However, many exercises that deal with hybrid warfare appear to largely focus on the development of technical skills in dealing with the means and methods of this form of conflict. For example, along with other NATO forces, German Bundeswehr (armed forces) units recently participated in Locked Shields, a NATO exercise that focused on protecting computer networks. German units also took part in other exercises focused on countering cyber and information threats, such as EU CYBRID 2017, EU PACE 17, and CMX 17 (Schulzki-Haddouti, 2018). These exercises included various scenarios such as antiglobalization groups, identifying “fake news” and false reports, and managing protest demonstrations (Schulzki-Haddouti, 2018). However, it is not clear if these exercises significantly tested the human element of leaders’ decision-making skills and patterns within this new environment at the small-unit level.

The lack of emphasis on the critical ethical, moral, and legal components of decision-making in complex environments within its own training program is what led the 16th STB commander to have his leadership development team come up with a different approach to leadership development at the battalion level and below. In a hybrid threat or other complex operational environment, the decision-making processes of both commanders and soldiers could be based on very fleeting and incomplete information, and they could be forced to come up with solutions in a radically reduced time frame. As Hedges and Al-Arian (2008) wrote, “There, a flash of motion. Is that a weapon? Is that a child? Is that a child with a weapon? Is that someone aiming at my buddy?” (p. 21).

Similarly, social media can distort the understanding of the battle space in real time. One example of this phenomenon is the leveraging by Islamic State of social media platforms to catalyze fear and exaggerate its strengths as it prepared to go on the offensive by posting ominous and militant-themed photographs and the top-trending “AllEyesOnISIS” moniker (Singer & Brooking, 2010, p. 5). It is crucial that tactical leaders are trained to understand the nature of the complex environments they might be operating in so that they can make quick and ethically sound decisions and help instill these same thought processes in their subordinates. With these considerations as a backdrop, it is now time to turn specifically to U.S. efforts in these areas.

Current U.S. Army Training Doctrine and Guidance

In 2012, the U.S. Army Training and Doctrine Command updated its guidance for training and leadership development in ADP 7-0 and Army Doctrine Reference Publication (ADRP) 7-0, both titled Training Units and Developing Leaders (DA, 2012b, p. 1-2; DA, 2012c). The publications provide an overview of the roles of training and leadership development, its principles, and unit management. Both conclude that it is ultimately up to a unit’s commander to offer the proper time and resources to ensure effective leader development occurs—meaning that every commander has a responsibility to assess his or her leadership development program to determine whether it is yielding the desired results in the unit’s officer and noncommissioned officer leadership.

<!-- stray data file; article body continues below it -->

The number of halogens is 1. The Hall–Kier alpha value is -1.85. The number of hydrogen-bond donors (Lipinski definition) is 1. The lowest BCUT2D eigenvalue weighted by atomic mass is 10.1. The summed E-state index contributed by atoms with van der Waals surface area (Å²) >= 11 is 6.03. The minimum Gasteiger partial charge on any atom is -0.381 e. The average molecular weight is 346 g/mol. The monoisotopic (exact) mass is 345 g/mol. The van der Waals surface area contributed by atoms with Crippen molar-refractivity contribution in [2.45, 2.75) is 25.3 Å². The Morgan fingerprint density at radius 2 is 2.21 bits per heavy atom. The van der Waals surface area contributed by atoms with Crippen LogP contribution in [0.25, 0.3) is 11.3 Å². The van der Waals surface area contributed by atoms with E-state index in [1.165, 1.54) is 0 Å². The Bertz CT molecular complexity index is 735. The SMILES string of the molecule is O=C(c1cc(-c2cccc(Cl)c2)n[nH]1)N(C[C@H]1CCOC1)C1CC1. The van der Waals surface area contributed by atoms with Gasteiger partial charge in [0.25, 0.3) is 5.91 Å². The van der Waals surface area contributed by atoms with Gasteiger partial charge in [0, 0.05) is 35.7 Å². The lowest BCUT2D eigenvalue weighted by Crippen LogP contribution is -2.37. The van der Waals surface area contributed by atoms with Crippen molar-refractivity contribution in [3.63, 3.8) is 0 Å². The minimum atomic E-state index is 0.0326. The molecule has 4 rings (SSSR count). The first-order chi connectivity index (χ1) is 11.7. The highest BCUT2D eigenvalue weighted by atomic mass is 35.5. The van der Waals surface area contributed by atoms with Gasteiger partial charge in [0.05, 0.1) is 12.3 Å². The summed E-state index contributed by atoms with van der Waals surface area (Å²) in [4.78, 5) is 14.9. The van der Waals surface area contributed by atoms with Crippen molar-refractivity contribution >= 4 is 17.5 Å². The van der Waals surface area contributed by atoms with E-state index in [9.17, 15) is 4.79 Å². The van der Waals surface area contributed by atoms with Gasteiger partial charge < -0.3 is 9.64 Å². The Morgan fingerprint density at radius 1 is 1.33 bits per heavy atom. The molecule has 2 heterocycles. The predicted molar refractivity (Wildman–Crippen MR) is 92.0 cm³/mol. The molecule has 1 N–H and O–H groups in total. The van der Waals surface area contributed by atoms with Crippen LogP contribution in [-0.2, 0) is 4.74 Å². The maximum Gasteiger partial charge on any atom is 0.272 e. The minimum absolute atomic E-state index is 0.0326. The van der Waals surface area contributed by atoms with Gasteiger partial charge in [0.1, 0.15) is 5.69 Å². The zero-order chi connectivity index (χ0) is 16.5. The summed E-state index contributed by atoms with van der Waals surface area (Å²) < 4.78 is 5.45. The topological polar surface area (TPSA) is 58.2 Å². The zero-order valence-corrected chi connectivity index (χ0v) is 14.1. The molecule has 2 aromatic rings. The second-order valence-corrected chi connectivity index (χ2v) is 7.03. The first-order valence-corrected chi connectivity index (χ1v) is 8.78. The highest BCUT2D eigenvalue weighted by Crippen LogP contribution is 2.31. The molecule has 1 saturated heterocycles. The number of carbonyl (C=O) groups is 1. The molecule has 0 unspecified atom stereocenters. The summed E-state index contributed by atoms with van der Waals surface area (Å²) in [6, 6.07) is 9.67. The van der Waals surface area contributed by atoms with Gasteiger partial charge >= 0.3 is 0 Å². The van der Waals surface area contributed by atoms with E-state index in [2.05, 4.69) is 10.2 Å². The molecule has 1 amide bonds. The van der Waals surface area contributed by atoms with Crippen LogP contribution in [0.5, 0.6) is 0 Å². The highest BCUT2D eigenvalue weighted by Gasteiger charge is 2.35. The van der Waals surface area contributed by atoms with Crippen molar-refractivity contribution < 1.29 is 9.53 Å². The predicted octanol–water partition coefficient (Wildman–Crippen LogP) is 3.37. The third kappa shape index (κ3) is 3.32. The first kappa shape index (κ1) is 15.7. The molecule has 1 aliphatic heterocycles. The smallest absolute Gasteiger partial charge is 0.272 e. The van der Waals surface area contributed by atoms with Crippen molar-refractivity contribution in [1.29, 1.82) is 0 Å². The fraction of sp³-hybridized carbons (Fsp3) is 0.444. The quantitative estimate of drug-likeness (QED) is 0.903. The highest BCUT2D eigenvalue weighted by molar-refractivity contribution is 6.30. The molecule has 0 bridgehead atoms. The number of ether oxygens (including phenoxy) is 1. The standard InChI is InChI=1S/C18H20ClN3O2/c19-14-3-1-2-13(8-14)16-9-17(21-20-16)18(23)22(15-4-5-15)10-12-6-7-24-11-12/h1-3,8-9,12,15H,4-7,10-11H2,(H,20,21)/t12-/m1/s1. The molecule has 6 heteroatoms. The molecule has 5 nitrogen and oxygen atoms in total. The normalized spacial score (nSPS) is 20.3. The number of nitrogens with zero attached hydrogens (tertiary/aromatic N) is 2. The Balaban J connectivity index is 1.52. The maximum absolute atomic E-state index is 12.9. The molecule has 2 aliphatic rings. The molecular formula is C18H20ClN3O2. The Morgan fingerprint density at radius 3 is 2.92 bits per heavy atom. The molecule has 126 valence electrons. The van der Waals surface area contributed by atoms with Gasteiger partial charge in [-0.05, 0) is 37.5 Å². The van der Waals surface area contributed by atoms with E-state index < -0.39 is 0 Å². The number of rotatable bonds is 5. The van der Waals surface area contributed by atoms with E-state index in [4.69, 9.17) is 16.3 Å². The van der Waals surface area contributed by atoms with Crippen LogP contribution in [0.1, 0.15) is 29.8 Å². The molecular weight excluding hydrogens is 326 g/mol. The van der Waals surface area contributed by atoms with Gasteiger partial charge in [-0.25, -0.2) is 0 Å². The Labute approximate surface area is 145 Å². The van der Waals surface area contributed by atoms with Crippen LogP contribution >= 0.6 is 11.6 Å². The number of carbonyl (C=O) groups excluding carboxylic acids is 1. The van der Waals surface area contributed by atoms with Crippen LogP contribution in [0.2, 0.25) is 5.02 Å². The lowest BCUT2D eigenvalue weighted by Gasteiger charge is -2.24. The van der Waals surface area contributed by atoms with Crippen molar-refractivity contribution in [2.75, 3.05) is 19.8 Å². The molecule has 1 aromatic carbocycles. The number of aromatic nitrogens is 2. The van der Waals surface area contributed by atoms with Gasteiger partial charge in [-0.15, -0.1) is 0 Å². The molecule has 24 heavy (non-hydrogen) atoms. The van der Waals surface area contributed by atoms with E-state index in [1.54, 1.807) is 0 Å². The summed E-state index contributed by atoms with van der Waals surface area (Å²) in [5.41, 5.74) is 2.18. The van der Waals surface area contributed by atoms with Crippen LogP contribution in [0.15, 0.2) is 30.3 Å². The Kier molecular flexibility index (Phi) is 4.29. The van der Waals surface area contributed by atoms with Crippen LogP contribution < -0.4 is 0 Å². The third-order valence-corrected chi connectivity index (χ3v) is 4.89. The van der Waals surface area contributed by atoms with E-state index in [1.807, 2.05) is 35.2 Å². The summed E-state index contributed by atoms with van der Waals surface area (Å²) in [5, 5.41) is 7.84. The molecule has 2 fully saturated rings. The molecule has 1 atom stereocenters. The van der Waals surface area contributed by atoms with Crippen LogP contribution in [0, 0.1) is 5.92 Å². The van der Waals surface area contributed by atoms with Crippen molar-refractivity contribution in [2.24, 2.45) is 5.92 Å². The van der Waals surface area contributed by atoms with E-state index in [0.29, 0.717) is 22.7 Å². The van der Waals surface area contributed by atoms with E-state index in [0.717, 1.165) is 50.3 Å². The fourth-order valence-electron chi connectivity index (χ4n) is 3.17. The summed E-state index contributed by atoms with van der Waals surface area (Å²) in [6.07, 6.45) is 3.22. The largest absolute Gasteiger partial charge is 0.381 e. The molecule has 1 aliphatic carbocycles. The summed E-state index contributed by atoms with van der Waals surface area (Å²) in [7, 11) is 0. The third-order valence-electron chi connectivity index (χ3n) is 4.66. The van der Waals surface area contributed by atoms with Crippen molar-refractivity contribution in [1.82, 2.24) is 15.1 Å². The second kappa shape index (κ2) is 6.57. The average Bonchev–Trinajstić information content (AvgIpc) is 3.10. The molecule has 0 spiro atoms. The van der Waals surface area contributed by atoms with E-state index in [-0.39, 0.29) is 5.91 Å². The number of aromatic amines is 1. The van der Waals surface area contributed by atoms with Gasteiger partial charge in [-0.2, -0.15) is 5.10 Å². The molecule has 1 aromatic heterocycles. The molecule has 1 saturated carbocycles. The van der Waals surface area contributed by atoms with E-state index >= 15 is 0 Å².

This doctrine broadly and sufficiently sets out principles to guide the development of leaders to operate in unknown environments. It gives leaders the leeway to tailor training to their specific operational environments in creative and innovative ways. Reasonably, today’s dynamic operational environment calls for a focus on hybrid threats due to their likelihood of appearing on or near the battlefield in various and unpredictable forms. Given the wide span of influence of hybrid threats and their potentially amorphous nature, it is important for units to leverage the principles outlined above while also addressing specific issues associated with complex threats such as those posed by hybrid actors.

Paradoxically, small-unit leaders today are operating with the concurrent realities of greater centralized supervision by military leaders and less actual personal supervision in austere areas. For example, Lt. Gen. Mike Short, commander of the NATO air campaign in Kosovo, has often related the story of directing his son, an A-10 pilot, through the Combined Air Operations Center as his son was attempting to target certain Serbian tanks (Short, 2000). Conversely, technology has its limits, and young leaders often find themselves working in isolated locations with significantly less personal guidance from superiors. Gen. Mark A. Milley, then chief of staff of the Army, addressed these challenges from the perspective of “disciplined disobedience,” stating that a “subordinate needs to understand that they have the freedom and they are empowered to disobey a specific order, a specified task, in order to accomplish the purpose. It takes a lot of judgment” (Lopez, 2017). This type of disobedience should not be “willy-nilly,” he says but rather should be “disciplined … to achieve a higher purpose” (Lopez, 2017).